• capacity (L) of existing septic tank: whether it is an all waste system (toilet waste and sullage) or a split system
  • length and location of existing absorption trenches or irrigation area
  • whether effluent is discharged offsite (into the stormwater drain)
  • other relevant information such as the location of outbuildings, dams, creeks and fences
  • location of effluent envelope – an effluent envelope may be designated on the site as part of the planning permit or Section 173 agreement. All wastewater must be disposed of within this envelope unless consent has been given for disposal to occur in another location
  • Land Capability Assessment (LCA) if required

In older dwellings, the wastewater disposal system may be required to be upgraded, or a new system installed, to comply with current requirements.

How to apply for a permit to install or alter a septic tank system

To obtain a permit to install or alter a septic tank system you need to:

  1. Check your planning permit for any conditions relating to the septic system.
  2. Discuss the types of septic tank systems available and the best type of system to meet your needs with your licensed plumber.
  3. A soil permeability test or LCA may be required. A copy of this report must be forwarded to Council with the application documents. This may have already been done as part of the planning approval process.
  4. Liaise with the licensed plumber to submit the application to Council to install or alter a septic tank system.
  5. Ensure the application form is signed by both the owner of the property, and the licensed plumber employed to undertake the works. Ensure the relevant documentation and fee accompanies the application; a site plan of the proposed system must be included with the application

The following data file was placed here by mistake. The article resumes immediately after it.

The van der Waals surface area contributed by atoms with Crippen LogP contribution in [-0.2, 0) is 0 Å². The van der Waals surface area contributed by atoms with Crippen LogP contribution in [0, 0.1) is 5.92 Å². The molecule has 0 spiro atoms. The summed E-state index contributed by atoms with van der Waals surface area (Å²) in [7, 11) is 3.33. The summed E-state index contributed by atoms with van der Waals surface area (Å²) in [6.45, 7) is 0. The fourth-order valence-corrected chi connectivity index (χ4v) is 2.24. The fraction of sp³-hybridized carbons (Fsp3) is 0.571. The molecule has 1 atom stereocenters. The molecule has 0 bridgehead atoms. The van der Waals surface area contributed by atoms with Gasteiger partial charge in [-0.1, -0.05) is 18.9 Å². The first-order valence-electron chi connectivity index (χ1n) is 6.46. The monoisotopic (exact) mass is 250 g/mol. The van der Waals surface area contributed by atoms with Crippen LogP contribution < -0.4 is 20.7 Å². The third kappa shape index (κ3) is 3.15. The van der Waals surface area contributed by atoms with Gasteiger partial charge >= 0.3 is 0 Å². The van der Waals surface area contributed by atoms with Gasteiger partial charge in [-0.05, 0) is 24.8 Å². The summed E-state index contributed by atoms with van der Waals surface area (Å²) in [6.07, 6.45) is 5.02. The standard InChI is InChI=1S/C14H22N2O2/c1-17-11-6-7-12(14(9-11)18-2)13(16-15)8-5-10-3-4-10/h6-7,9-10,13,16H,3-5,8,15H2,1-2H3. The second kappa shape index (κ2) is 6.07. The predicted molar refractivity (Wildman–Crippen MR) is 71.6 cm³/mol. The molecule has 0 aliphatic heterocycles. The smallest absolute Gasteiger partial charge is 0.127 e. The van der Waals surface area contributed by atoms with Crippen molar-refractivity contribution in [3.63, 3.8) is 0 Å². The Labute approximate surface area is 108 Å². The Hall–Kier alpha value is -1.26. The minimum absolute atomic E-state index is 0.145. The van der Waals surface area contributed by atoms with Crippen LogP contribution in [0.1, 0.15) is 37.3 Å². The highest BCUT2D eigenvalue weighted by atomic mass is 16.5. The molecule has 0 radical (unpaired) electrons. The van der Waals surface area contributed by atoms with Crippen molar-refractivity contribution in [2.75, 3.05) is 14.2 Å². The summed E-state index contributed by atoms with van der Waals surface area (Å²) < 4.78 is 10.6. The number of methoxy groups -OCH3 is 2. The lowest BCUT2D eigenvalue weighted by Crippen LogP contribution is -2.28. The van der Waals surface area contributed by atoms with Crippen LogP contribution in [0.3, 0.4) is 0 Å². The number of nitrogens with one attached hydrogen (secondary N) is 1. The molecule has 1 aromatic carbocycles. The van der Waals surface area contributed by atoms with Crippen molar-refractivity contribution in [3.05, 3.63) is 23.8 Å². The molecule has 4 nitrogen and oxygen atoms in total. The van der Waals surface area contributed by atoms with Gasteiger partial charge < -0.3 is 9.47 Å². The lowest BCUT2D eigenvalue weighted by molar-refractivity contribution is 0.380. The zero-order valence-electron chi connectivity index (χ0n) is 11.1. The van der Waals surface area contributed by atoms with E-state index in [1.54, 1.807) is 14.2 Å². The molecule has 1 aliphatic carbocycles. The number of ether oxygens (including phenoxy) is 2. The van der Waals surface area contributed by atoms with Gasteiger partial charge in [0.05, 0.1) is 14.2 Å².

6. An environmental health officer from Council will assess the application and conduct a site inspection.
  7. Where all requirements have been met a Permit to Install a septic tank system will be issued to the nominated plumber. 

How to obtain a certificate to use a septic tank system

To obtain a permit to use a septic tank system you need to:

  1. Ensure a final inspection is conducted, once the septic system has been installed and before it has been completely backfilled, fees for additional inspections may be charged
  2. Two days’ notice is required for requesting an inspection
  3. Provide a Certificate of Compliance (Victorian Building Authority)
  4. Provide a commission report (if applicable)
  5. Provide an accurate, to scale, as-constructed site plan
  6. Provide a copy of the maintenance service agreement (if Aerated Wastewater Treatment System)

More information regarding septic tanks and their management can be found in Council's Guide to domestic wastewater treatment and disposal systems.  This document contains information on:

  • the different types of septic tank systems available;
  • what land capability assessments are and when they are required;
  • maintenance of septic tanks and effluent disposal areas;
  • setback distances from environmentally sensitive site features; and
  • the application and permit process

Contact Environmental Health on 9433 3340 or by email